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Suppose a picture really is worth a thousand words. What is it worth, then, when every police officer on the streets wears a camera and can capture every moment of a crime scene, and every frame of a suspicious activity in motion?
Apparently those pictures are worth a lot. As of spring 2015, the use of data from police body cameras had been approved in six states, with another 34 states taking legislation into consideration, according to the National Conference of State Legislatures. President Barack Obama also created a program that would invest $75 million in federal funds to help equip 50,000 local police officers with body cameras.
Federal law enforcement is following suit, as 99 percent of federal government officials surveyed believe that video surveillance will factor into their ability prevent crime over the next five years, according to a 2015 report from the research firm Meritalk.
But the move to use data from body cameras is not without its challenges. Police departments, already stretched thin financially, could face a high hurdle in adopting the technology. It’s also unclear how video evidence would be managed, and some worry that rampant videotaping by police could compromise citizen privacy.
Understanding the Costs Involved
There is good reason to believe that police body cameras work. They may cut use of force by police officers in half, and pare back complaints by 90 percent, according to a study in the Journal of Quantitative Criminology.
The financial cost of these benefits can run high, however. While the price of a body camera may not be prohibitive — it’s typically $300 to $1,000 per device — data storage costs can take a bite out of a police department’s budget, especially for small cities.
For instance, Duluth, Minnesota, purchased 84 cameras for less than $5,000, but its three-year contract for data storage came in around $78,000, according to a 2015 article in The Pew Charitable Trusts. Likewise, New Orleans police are anticipating $1.2 million in expenses over five years to support data storage for only 350 body cameras.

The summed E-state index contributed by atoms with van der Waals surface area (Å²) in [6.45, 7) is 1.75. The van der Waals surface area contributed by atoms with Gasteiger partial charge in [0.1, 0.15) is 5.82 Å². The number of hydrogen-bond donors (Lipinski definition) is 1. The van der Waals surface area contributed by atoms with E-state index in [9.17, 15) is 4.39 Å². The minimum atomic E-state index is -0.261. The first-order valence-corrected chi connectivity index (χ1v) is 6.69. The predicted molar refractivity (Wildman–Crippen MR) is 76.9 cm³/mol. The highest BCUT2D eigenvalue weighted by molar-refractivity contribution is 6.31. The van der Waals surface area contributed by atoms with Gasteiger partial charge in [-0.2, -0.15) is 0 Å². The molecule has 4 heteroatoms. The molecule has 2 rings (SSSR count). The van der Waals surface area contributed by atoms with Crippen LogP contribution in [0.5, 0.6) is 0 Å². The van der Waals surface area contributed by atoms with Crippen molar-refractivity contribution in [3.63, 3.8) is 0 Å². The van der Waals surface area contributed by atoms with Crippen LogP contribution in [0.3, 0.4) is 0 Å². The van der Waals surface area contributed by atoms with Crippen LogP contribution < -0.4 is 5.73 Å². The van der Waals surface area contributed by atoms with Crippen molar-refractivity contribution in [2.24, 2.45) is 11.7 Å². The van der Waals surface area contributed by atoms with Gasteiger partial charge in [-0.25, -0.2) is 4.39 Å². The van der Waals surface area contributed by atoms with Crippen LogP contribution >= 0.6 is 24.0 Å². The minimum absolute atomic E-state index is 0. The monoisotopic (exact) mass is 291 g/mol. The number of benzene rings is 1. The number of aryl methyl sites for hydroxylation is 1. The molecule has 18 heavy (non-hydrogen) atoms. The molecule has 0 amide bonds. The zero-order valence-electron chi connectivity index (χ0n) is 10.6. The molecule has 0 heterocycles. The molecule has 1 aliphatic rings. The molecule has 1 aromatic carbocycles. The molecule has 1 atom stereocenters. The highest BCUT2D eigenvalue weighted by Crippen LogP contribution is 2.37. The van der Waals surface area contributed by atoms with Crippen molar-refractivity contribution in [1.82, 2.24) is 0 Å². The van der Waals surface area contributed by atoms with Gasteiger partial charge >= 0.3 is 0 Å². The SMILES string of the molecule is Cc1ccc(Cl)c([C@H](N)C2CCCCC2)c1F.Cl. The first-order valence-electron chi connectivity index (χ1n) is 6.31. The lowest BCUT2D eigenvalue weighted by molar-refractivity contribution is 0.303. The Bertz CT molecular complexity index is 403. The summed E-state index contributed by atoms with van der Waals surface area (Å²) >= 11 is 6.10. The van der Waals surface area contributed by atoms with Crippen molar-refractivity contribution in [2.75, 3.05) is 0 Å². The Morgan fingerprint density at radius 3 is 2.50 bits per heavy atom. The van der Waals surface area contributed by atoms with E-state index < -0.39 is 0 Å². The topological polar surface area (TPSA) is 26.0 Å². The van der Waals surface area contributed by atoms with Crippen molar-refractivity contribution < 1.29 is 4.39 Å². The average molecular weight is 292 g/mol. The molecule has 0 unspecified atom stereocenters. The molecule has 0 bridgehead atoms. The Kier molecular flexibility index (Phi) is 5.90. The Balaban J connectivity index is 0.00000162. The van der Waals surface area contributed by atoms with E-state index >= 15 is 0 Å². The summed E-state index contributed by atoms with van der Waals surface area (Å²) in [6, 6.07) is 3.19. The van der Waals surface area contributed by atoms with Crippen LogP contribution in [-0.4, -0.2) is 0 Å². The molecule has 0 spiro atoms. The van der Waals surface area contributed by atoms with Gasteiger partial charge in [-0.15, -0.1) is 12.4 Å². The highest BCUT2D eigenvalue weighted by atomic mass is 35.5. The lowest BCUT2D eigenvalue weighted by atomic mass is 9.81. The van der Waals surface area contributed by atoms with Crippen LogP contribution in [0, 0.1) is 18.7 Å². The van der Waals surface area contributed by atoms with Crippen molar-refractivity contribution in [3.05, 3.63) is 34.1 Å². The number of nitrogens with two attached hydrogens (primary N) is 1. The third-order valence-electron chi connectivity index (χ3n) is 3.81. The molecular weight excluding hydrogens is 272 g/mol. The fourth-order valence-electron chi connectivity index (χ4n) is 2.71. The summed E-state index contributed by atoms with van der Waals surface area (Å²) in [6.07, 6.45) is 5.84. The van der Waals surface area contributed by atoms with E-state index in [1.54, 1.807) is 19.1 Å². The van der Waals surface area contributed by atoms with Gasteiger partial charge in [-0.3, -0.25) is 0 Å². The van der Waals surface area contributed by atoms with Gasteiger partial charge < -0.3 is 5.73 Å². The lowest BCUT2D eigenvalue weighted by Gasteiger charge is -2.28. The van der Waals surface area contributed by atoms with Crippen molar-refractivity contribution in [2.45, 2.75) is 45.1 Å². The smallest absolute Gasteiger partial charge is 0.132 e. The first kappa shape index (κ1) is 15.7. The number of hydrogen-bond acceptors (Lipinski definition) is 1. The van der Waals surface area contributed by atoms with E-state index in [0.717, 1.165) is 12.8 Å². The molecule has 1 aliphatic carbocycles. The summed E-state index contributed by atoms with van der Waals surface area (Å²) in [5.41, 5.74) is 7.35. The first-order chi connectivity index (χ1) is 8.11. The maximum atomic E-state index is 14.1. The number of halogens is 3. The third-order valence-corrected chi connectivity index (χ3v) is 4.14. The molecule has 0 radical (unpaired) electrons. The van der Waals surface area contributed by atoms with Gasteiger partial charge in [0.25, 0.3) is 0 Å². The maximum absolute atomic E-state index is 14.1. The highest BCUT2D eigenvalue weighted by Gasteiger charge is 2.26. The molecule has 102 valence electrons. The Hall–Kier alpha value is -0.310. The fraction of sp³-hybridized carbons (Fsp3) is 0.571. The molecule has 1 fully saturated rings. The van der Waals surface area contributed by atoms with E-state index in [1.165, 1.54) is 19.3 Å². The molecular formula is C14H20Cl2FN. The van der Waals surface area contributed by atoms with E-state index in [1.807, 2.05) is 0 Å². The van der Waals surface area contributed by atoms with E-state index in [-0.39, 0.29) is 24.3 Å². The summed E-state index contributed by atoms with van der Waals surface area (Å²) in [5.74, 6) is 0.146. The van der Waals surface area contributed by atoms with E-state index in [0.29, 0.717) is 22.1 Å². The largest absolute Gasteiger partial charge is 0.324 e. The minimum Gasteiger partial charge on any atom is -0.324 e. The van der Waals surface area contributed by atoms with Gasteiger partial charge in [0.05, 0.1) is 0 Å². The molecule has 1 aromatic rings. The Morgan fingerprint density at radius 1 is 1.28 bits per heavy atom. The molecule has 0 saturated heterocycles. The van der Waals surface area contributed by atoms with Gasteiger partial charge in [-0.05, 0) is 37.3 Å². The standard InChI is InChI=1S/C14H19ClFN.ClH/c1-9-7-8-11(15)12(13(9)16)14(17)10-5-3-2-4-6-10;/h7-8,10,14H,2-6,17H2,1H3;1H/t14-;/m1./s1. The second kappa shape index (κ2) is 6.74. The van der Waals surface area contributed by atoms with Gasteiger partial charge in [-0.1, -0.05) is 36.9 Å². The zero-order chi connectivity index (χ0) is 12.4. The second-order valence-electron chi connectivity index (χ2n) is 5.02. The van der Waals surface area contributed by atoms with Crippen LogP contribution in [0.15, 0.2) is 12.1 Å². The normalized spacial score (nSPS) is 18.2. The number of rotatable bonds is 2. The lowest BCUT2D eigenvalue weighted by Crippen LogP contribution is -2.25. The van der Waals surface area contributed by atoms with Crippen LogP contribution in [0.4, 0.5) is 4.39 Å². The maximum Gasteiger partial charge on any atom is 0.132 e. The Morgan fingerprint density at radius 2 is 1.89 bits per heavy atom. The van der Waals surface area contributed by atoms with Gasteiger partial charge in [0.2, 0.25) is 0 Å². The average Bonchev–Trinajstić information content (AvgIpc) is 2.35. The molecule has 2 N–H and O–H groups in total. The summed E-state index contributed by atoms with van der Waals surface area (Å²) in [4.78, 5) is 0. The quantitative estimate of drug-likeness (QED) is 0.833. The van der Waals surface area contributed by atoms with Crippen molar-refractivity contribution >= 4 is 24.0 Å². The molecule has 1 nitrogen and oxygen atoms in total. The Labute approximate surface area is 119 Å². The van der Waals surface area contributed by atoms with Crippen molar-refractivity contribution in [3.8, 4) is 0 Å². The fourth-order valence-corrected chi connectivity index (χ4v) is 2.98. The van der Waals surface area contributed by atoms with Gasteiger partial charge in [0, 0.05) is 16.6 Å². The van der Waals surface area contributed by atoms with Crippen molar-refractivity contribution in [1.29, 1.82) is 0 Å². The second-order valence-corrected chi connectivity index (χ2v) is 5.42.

The expense of data management is driven by a number of variables that may be within the control of police departments. Storage costs will depend on the volume of data, as well as on duration. Many police departments are determining how long video content should be stored. While police departments may have ideas about how to handle this, policy often will be set by a combination of legislation and community consensus.
Providing the Necessary Storage Space
Experts say the most likely solution to the cost of video storage will come via the cloud. When volume outstrips the local police department servers, many will turn to commercial cloud solutions as a means of keeping data over time.
Vendors recognize the possibility and are taking steps to offer full-service solutions. Taser, a manufacturer of body cameras, pairs its body-worn camera system with Evidence.com, its own private cloud service.
As with many new technologies, every answer raises new questions. The cloud may solve storage issues, but what about so-called “chain of custody?” How can law enforcement officials be certain video content is safe and undisturbed once they hand it over to an outside provider? Solid contracts and good security practices should provide assurance, but courts still will have to be convinced that the chain of evidence is unbroken.
Addressing Privacy Concerns with Body-Worn Cameras
Body-worn cameras also raise issues of privacy. Unlike vehicle-mounted cameras used in traffic stops, body cameras can come into a person’s home and can record personal activity. Body cameras also can record individuals in the background who, while not part of a crime, may nonetheless be identified for other purposes further down the road.
Suppose a citizen were to request a specific video through the Freedom of Information Act, arguing that it is part of the public record. Would police have to blur the faces of all bystanders unrelated to the event? In that case, the cost of labor could be staggering.
Clearly the rapid adoption of body cameras, while a boon to law enforcement, brings with it a range of technological and social challenges. The answers likely will lie in a combination of police policy, citizen expectation and legal and legislative actions. All this will take time. Just as the courts took a while to understand fingerprints, and later to accept DNA evidence, the role of body cameras likely will take some time to become established.
Another technology trend gaining traction in the law enforcement sector is wearables, which can boost police productivity without weighing them down with equipment.